We realized then why the Japanese had forced the people to hide inside—to make the Americans think that only Japanese soldiers were occupying the hospital and thus provoke the Americans into bombing it.
The artillery barrages started at 7 or 8 a.m., breaking off at lunch, then resuming in the afternoon. B-25 Mitchell bombers were now flying sorties at tree-top level strafing Japanese positions around PGH. Then P-51 Mustang fighter planes began showing up.
As the fighting raged closer to the hospital, rumors spread that a massacre inside the PGH compound was imminent.
Father Cabonce, the hospital’s courageous Jesuit chaplain, braved the shelling to administer to the wounded, and led the prayers ward by ward. He blessed the people and gave us general absolution. His courage and dedication to his ministry was one of the many inspiring acts of heroism during those agonizing days.
We were eventually transferred to the basement after Japanese soldiers lobbed smoke grenades inside our wards. It was difficult to sleep at night as we could hear soldiers roaming around looking for women.
Lamps were doused as soon as the sound of hobnailed boots could be heard approaching. Some soldiers wore split-toe black rubber shoes so they could tiptoe around undetected, pounce on a girl and drag her out into the night.
Cannon fire and prayers
The morning of Feb. 17 dawned on us brightly. We braced ourselves for the morning artillery barrage. The rapid staccato of “woodpecker” machine guns could be heard, backdropped by the rattle of musketry with occasional loud “whoomps” from bazookas or mortars.
We were resigned to the thought that we would die before the Americans arrived. There was almost no food and water for the thousands trapped inside the hospital.
A heavy barrage suddenly came crashing down on us, preceded by the all-too-familiar distant booming of cannons. Count six seconds and the shell would either hit you or fly overhead. By midmorning, the barrages came in quick succession. Machine-gun fire from both sides suddenly opened up in a deafening duel.
Heavy fire peppered the building with bullets without letup. There was a crash of exploding shells against concrete and the sound of ricocheting shrapnel and bullets. We were crouched under the elevator, but showers of sparks from exploding shells and shrapnel so terrified us that prayers asking God to save us filled the basement.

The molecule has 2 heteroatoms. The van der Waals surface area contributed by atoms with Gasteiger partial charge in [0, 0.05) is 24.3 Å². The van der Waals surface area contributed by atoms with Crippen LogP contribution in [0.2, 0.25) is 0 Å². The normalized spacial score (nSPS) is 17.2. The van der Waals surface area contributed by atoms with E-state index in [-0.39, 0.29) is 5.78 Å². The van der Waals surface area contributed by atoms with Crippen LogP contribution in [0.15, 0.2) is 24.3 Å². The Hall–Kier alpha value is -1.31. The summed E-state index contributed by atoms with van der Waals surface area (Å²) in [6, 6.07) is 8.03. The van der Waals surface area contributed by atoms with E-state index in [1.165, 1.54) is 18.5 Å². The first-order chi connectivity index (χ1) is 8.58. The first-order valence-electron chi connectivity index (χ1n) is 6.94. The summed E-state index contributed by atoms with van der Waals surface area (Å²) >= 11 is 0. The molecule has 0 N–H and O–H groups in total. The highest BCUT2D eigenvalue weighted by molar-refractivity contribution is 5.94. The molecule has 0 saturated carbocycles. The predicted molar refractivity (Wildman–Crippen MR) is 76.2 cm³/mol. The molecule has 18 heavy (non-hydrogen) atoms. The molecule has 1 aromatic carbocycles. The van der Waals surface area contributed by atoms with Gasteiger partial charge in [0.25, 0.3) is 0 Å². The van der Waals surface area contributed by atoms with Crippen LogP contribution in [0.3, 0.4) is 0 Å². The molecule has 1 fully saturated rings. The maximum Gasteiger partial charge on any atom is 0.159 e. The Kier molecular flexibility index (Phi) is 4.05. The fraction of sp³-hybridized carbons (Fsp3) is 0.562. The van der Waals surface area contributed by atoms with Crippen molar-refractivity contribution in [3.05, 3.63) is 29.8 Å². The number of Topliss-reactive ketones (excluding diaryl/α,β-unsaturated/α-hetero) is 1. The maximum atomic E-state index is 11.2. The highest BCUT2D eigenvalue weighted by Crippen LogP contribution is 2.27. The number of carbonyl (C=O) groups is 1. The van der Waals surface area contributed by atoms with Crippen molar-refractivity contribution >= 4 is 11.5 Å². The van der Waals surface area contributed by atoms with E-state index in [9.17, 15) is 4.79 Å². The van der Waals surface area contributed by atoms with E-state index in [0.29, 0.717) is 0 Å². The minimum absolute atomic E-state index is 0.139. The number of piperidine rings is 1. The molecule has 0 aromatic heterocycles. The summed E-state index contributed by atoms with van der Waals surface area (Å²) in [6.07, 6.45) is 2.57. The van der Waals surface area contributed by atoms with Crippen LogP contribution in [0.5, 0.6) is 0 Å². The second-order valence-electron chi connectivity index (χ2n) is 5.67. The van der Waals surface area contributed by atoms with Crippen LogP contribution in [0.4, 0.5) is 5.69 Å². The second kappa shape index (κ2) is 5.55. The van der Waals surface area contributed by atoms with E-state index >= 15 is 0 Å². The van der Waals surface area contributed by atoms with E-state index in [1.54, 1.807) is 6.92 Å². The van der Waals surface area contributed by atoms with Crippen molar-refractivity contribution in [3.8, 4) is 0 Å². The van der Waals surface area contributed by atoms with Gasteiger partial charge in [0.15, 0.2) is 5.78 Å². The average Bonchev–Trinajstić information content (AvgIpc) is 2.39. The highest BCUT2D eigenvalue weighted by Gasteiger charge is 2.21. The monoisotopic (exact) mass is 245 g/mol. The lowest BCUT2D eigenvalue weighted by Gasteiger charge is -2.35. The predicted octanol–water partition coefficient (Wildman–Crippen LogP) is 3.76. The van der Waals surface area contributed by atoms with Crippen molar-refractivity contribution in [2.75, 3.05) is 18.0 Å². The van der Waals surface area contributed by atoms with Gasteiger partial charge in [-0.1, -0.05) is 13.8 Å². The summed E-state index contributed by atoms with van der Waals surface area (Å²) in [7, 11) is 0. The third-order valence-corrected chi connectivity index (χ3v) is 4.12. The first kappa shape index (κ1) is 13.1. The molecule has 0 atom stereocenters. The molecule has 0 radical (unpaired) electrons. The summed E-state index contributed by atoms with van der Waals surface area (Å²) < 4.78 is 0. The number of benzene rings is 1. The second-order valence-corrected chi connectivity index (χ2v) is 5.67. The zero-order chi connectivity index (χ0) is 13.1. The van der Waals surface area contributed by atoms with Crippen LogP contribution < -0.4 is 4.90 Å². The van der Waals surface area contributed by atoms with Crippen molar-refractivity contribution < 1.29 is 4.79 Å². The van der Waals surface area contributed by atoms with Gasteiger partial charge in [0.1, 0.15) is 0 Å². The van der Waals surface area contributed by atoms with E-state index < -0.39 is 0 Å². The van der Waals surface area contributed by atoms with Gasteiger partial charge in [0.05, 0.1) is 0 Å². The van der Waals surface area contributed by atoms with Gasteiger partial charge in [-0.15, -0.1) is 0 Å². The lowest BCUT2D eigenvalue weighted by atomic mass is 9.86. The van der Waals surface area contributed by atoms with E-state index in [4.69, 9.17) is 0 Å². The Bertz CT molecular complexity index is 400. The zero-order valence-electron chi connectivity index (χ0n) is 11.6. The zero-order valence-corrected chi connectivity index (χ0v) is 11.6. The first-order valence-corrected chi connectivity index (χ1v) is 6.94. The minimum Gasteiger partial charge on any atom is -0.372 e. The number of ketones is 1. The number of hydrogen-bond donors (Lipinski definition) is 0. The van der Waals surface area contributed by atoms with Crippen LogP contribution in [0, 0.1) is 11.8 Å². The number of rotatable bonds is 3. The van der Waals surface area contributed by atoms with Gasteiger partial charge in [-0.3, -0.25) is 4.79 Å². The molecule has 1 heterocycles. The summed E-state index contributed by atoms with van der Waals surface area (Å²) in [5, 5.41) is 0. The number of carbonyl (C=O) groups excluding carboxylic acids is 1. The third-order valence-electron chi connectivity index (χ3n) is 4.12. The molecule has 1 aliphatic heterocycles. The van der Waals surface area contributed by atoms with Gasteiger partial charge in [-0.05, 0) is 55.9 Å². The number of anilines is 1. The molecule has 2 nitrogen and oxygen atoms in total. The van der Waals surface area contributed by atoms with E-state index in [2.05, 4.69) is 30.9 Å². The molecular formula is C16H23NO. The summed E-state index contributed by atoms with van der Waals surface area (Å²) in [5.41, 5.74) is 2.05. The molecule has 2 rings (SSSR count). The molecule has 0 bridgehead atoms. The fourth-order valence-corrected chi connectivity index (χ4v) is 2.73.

Then, as if by magic, all noise stopped. We heard the stomping of boots on the concrete floor over our heads as Japanese machine gunners set up weapons right on top of us. As they fired, responding heavy machine guns sent them scurrying to the back of the PGH compound.
Heroes, sung and unsung
After a deafening silence, we heard someone shout—then sing—“God Bless America” as approaching US soldiers were mobbed, embraced and kissed.
A stone’s throw away, Japanese soldiers were running back to PGH towards the Bureau of Science. We were still in a daze when we were led out to the front driveway. There, we saw a line of Sherman tanks facing the administration offices still in position before they delivered the point-blank barrage that preceded the assault on the hospital buildings.
There was a long line of ambulances, weapon carriers and trucks ready to evacuate the patients and hospital staff, supervised by fully armed, steel-helmeted American soldiers, while machine-gun fire continued to assault the UP complex.
PGH was liberated by elements of the 37th “Buckeye” Division of the American Army of liberation on Feb. 17 commandeered by Lt. Gen. Walter Krueger. Arrayed against them were crack units of the Japanese Imperial Marines under Vice Admiral Ranji Iwabuchi.
On the Feast of the Assumption of Our Lady on Aug. 15, Japan finally surrendered, and fighting in the Pacific War arena came to an end. The formal surrender took place on Sept. 2, when USS Missouri anchored on Tokyo Bay.
Battles have their heroes, sung and unsung. For many, their acts of bravery and heroism are known only to God. May they all rest in peace in the embrace of the Lord.